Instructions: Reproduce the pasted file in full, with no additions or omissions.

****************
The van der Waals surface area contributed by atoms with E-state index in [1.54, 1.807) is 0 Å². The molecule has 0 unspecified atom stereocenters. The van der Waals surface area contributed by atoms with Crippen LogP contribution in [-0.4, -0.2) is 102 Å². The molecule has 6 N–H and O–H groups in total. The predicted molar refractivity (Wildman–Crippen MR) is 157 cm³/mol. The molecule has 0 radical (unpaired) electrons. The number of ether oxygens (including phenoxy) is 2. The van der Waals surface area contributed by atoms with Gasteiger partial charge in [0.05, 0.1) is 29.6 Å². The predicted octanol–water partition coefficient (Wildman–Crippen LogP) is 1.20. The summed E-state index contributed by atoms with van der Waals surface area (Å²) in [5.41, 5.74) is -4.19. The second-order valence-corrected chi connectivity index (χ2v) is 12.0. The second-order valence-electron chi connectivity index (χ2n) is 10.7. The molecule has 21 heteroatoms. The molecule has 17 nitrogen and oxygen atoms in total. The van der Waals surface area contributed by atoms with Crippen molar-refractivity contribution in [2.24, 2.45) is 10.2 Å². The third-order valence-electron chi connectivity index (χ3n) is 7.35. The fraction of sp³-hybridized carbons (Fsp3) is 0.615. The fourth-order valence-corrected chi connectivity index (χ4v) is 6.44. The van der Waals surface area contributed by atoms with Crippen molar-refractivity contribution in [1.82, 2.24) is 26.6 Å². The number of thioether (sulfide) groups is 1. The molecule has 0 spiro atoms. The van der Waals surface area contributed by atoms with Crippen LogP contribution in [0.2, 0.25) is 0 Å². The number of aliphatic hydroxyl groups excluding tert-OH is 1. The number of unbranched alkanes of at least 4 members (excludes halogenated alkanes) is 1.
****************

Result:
The van der Waals surface area contributed by atoms with E-state index in [1.54, 1.807) is 0 Å². The molecule has 0 unspecified atom stereocenters. The van der Waals surface area contributed by atoms with Crippen LogP contribution in [-0.4, -0.2) is 102 Å². The molecule has 6 N–H and O–H groups in total. The predicted molar refractivity (Wildman–Crippen MR) is 157 cm³/mol. The molecule has 0 radical (unpaired) electrons. The number of ether oxygens (including phenoxy) is 2. The van der Waals surface area contributed by atoms with Gasteiger partial charge in [0.05, 0.1) is 29.6 Å². The predicted octanol–water partition coefficient (Wildman–Crippen LogP) is 1.20. The summed E-state index contributed by atoms with van der Waals surface area (Å²) in [5.41, 5.74) is -4.19. The second-order valence-corrected chi connectivity index (χ2v) is 12.0. The second-order valence-electron chi connectivity index (χ2n) is 10.7. The molecule has 21 heteroatoms. The molecule has 17 nitrogen and oxygen atoms in total. The van der Waals surface area contributed by atoms with Crippen molar-refractivity contribution in [2.24, 2.45) is 10.2 Å². The third-order valence-electron chi connectivity index (χ3n) is 7.35. The fraction of sp³-hybridized carbons (Fsp3) is 0.615. The fourth-order valence-corrected chi connectivity index (χ4v) is 6.44. The van der Waals surface area contributed by atoms with Crippen molar-refractivity contribution in [1.82, 2.24) is 26.6 Å². The number of thioether (sulfide) groups is 1. The molecule has 0 spiro atoms. The van der Waals surface area contributed by atoms with Crippen LogP contribution in [0.2, 0.25) is 0 Å². The number of aliphatic hydroxyl groups excluding tert-OH is 1. The number of unbranched alkanes of at least 4 members (excludes halogenated alkanes) is 1.